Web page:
Specialty Designs backrest – These backrests are angled vertically and fit onto a post welded to your bike’s seat post (welding is included in the cost). They are easily removable to aid in transporting the bike.

Adams backrest – These lighter-weight backrests have a slight recline, and are fitted directly to the seat post. They are compatible with most, but not all, seat posts and bike styles.

Chest strap – A horizontal chest strap is not a true harness, but is a useful safety retainer. Not available separately, but can be included with purchase of a backrest at no cost.

Seat belt – A bicycle seat belt is designed to aid in hip positioning, and prevents a rider from sliding off a saddle. It’s not a safety device like a car’s seat belt; it’s more like a wheelchair’s lap belt. Not available separately, but can be included with purchase of a backrest at no cost.

Other Modifications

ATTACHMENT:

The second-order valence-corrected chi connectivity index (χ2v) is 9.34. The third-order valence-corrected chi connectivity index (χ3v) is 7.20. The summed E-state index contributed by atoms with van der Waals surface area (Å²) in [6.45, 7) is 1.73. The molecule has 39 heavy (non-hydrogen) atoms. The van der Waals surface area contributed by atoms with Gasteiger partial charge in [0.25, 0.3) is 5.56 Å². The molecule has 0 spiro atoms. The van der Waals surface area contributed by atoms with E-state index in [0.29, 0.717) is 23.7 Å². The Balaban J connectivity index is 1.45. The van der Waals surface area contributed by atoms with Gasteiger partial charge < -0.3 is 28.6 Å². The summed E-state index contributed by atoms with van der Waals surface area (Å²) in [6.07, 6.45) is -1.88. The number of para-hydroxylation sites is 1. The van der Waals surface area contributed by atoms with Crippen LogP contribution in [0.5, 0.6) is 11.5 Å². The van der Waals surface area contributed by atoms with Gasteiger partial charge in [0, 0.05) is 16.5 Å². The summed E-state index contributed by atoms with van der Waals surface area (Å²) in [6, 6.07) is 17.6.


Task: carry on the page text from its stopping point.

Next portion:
Steering & Handlebar Modifications

Centring Spring – Installed behind the front wheel, a centring spring aids in turning the front wheel back to a centred, forward-facing, position. These are not strong enough to override a rider’s steering – it’s more for if a rider might not keep their hands on the handlebars, or might be at risk of oversteering.

Handlebar Modifications – There’s a lot we can do for a rider’s handlebars, all of which change the position the rider sits in when controlling the bike. If your concern is posture, let us know and we’ll discuss what we can do. Handlebar modifications can also include grip adjustments, stem modifications, and padding.

Propulsion Modifications

Fixed Gear Conversion – Most conventional bicycles are “freewheel” designs, which allow the bike to coast forward without the pedals moving. A fixed-gear bicycle will have the pedals stay in motion as long as the wheels are moving. This is not the same thing as a “coaster brake” (pedalling backwards to stop); it’s closer to an old-fashioned tricycle. This is a great option to consider for riders who have difficulty pedaling, or for those who are learning to pedal for the first time. Not recommended for high-speed or long-distance riders. A fixed-gear conversion will involve giving up a bicycle’s ability to shift gears (if any).